The Environment Agency has used its new civil sanctions powers for righting environmental wrongs 27 times to date (ENDS Report, January 2012). Offenders may return to compliance and repair environmental damage in return for an end to action against them.

Sanctions have so far been applied almost entirely for packaging offences. But the environmental damage associated with failing to recover or recycle packaging is intangible, and the regulator has allowed offenders to make compensatory ‘voluntary donations’ to green causes.

More than £250,000 has been donated to local wildlife trusts, charities and other organisations, but £69,500 of this has gone to councils.

One can imagine a scenario that allows the suspicion of corrupt practice and damages public confidence in civil sanctions.

Consider a company regulated under the local air pollution prevention and control regime, such as a pet food factory, quarry or metal foundry. The company has applied to the council for planning permission to expand and for a consequent change to its environmental permit. Local residents are against the plans, fearing nuisance and disruption.

Vandalism at the company’s oil store causes a significant spill, leading to action by the agency. Rather than prosecute, agency officers decide to issue a civil sanction. An enforcement undertaking is agreed, involving a donation of £50,000 to a council project to improve a park affected by the spill. This project would not have gone ahead without the civil sanction funding.

The project would bring clear public benefit. But there is little to stop the donation being seen as an implicit bribe for the council to grant the extension and the revised permit, against public wishes.

Such practice could compromise the independence of council regulation. “This is potentially an important issue… and doesn’t sound like a very savoury outcome,” said Professor Richard Macrory, ENDS’ legal commentator.

The situation might be avoided if draft undertakings under the civil sanctions regime were subject to public consultation. But the system deliberately avoids this measure because it is seen as an unwarranted delay.

One of the principles enshrined in Professor Macrory’s 2006 report, Regulatory justice: making sanctions effective (ENDS Report, December 2006), was that sanctions should “avoid perverse financial incentives for regulators that might influence their choice of sanctions”.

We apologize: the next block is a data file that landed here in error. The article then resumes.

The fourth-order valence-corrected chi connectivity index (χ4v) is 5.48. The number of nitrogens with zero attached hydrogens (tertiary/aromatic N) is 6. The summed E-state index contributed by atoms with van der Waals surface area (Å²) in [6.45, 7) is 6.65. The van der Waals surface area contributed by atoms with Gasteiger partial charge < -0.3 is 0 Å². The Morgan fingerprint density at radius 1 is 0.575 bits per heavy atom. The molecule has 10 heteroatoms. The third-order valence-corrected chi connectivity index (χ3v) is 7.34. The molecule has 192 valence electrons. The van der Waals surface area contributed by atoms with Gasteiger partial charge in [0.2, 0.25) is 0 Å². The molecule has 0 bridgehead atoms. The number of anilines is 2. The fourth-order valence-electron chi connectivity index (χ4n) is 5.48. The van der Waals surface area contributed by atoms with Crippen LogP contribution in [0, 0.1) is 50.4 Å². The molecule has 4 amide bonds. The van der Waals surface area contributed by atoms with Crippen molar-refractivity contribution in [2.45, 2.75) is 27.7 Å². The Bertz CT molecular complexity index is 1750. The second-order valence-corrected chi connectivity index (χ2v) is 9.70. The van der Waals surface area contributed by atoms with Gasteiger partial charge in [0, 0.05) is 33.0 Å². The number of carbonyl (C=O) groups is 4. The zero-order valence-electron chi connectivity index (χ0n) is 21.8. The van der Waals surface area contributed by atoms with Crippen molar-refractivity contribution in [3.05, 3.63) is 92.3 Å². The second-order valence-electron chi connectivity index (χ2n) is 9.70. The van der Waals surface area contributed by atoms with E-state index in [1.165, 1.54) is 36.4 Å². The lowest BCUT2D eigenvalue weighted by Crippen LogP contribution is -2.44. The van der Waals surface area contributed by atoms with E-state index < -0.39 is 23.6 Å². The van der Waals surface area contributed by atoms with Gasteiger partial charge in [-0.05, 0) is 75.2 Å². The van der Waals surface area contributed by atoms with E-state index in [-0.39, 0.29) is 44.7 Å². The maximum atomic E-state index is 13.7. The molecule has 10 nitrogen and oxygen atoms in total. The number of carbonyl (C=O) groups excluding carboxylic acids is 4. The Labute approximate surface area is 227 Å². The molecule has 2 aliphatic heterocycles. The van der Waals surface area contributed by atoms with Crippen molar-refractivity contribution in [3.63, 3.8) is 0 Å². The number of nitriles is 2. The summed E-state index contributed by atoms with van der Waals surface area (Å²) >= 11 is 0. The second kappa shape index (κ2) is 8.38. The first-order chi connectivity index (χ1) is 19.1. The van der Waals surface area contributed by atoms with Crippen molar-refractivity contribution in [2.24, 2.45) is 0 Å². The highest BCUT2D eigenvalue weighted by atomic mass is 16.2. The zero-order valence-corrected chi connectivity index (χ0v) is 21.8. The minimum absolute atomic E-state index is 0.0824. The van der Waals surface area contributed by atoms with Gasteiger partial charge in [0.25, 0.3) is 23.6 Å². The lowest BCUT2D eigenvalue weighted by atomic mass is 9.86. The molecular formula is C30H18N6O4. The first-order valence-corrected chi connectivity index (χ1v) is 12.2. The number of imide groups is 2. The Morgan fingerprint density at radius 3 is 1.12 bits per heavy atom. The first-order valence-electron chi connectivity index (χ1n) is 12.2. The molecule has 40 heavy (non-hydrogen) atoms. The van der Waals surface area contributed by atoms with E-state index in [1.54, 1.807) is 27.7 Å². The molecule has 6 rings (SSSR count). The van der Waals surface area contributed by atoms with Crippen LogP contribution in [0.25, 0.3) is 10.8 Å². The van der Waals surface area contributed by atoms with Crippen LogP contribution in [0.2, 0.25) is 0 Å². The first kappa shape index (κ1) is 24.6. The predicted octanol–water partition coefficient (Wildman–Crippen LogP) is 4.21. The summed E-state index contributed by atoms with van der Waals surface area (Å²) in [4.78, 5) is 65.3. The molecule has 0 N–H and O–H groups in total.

As a result, the subsequent Regulatory Enforcement and Sanctions Act 2008 required revenues from civil penalties to go to central government funds, rather than to the imposing regulator.

The possibility that revenues from enforcement undertakings could go to another arm of government does not appear to have been foreseen.

Furthermore, schedule 4 of the Environmental Civil Sanctions (England) Order 2010 does not specifically mention whether donations to parties not directly affected by an offence are permissible under enforcement undertakings.

Clause 2(1)(d) states that “where restoration of the harm arising from the offence is not possible, action that will secure equivalent benefit or improvement to the environment” must be specified.

The lack of a direct mandate could mean such donations are illegal, said Professor Macrory. “But I agree that we are in a learning process at present. I would not want to be over-prescriptive, as the idea is that a company should come up with its own enforcement undertaking.”

He added: “In the future, guidance may need to be developed on this subject. Any donations must go to a registered charity, at least.”

But Richard Kimblin, barrister at No 5 Chambers and chair of the UK Environmental Law Association’s litigation working party, believes such concerns are “over-cooked”. “I cannot think of any legal bar to an [enforcement undertaking] resulting in a payment to a local authority,” he said.

Furthermore, councils are familiar with accepting business funds that are hypothecated for particular purposes, such as through ‘section 106 agreements’ under the planning regime. Councils, the courts and the government are also alive to the actual, or perceived, risk of buying permissions, said Mr Kimblin.

“In my view, the necessary guidance is in place to avoid the scenario of undue influence.”

An Environment Agency press officer said: “Guidelines for assessing offers received are already in place to ensure charitable donations are appropriate. These donations are carefully scrutinised at both local and national level.

“The three donations to councils have been specifically to fund recycling campaigns and are considered an appropriate means of offsetting the additional waste generated by the companies who were in breach of the regulations,” she said.

Gareth Simkins covers pollution and environmental regulation for the ENDS Report